Film Contributor Danielle Murinas investigates the potential impact on Cinemas, after Universal’s recent decision to skip the big screen

Written by Danielle Murinas
Last updated
Images by Myke Simon

Cinema screens have fallen silent across the world, in wait of a safer time to open the doors for avid audiences. In light of entertainment centres being forced to close, many companies have made an effort to move their presence online. The National Theatre, for example, streams a weekly production of a beloved play, in an attempt to raise funds for the arts and to keep audiences engaged with their content. But in the case of Universal, their decision to release films on a streaming service could in fact have a detrimental effect on the cinematic experience, through fundamentally challenging the way audiences engage with artistic forms.

…it could influence a future in which cinemas are rendered unnecessary

The animated film Trolls: World Tour became available to be streamed in April on popular streaming services such as Prime Video, for a small rental price. Under normal circumstances, this sequel would have been available to viewers in April only through the traditional cinematic format, but instead the decision was made for it to keep its release date, just adapted so viewers could watch it from the comfort of their own home. Though such a move was seen to tackle the negative impacts the coronavirus pandemic has placed on the entertainment industry, it could influence a future in which cinemas are rendered unnecessary.

From the point of view of a movie studio, bypassing cinemas and premiering films on streaming services only could prove a economic beneficial decision. Statistics reported by the Wall Street Journal show that Universal made more profit in the three week rental period of Trolls: World Tour than the five month cinema stint of Trolls.. Although gross profit was less during the streaming release, Universal were able to pocket more actual income Streaming services such as Prime Video only took twenty per cent of profits, compared to fifty per cent usually given to cinema franchises (though of course individual deals differ). Cinemas also usually take an equal share of box office sales. Though Universal has made no comment on their future deals with cinema groups, it does emphasise an interesting question on whether the financial benefits will outweigh the use of cinema. If studios can gauge enough public interest in films, then one such consequence of this decision could be a future where more premiers are solely online. Though this would make economic sense for studios, it would be a tragedy for the cinematic art, and would see the industry lose significant income.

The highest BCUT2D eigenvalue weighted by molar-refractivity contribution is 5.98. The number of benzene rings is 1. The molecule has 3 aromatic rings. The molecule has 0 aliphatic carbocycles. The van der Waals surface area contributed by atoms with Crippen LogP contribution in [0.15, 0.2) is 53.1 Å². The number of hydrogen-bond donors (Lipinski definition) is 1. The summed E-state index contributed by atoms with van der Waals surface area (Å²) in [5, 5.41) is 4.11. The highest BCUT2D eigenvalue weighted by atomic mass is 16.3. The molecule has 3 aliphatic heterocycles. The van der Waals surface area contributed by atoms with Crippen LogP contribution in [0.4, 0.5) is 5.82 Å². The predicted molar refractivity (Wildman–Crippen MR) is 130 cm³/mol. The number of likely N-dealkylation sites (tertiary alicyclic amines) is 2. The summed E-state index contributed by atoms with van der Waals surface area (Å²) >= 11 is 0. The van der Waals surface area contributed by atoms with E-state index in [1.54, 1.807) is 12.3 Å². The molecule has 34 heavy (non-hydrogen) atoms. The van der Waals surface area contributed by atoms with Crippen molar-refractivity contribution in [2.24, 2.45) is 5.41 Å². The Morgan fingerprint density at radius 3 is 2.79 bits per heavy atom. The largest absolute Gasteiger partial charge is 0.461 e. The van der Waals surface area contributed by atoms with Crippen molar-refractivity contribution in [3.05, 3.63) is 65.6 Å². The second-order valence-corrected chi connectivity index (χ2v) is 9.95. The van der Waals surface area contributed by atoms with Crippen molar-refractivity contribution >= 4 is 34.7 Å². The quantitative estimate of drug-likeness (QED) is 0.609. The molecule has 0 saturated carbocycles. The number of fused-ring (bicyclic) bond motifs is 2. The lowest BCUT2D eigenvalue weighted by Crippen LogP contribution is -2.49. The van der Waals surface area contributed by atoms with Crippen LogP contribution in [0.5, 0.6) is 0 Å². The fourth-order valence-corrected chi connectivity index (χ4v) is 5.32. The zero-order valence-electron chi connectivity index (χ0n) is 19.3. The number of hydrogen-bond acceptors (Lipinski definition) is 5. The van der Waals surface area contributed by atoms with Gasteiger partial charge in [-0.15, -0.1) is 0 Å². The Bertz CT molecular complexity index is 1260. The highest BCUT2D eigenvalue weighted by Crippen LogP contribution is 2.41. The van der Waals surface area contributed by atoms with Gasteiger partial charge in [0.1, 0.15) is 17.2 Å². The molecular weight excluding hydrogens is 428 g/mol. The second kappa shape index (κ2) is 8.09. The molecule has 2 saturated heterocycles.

If films are premiered somewhere other than cinemas, then people less inclined to go to cinemas will not have to

There have already been significant changes in how our society approaches cinema. With the rise of streaming services and accessibility to big production films at peoples fingertips, cinema has become less of a necessity, and more of a possibility. This is an already establishment phenomena, coined the ‘generational shift’, which argues that younger generations are less inclined to venture to the cinema, seeing it as less convenient and almost obsolete. Universal’s decision to premier films such as Trolls: World Tour would prove to the benefit of streaming services, at the expense of cinemas. If films are premiered somewhere other than cinemas, then people less inclined to go to cinemas will not have to. This could see a further decline of younger generations seeing the cinematic arts on the big screen. Cinema chains have understandably criticised Universal’s decisions. AMC, the world largest cinema chain subsequently cut ties with Universal, refusing to show Universal films. Regal Cinemas, the owners of Cineworld, have followed suit. This is already a decision that will have long lasting effects, with cinema chains unsettled by Universal’s decision to not uphold the theatrical window and respect the traditional release pattern.

Although Universal may appear to be encouraging people to still engage with the arts, the decision may be another art casualty of the coronavirus lockdown. Sadly, it appears to be a decision made from an economic position that could be detrimental to a practice that has been at the centre of British culture for generations.

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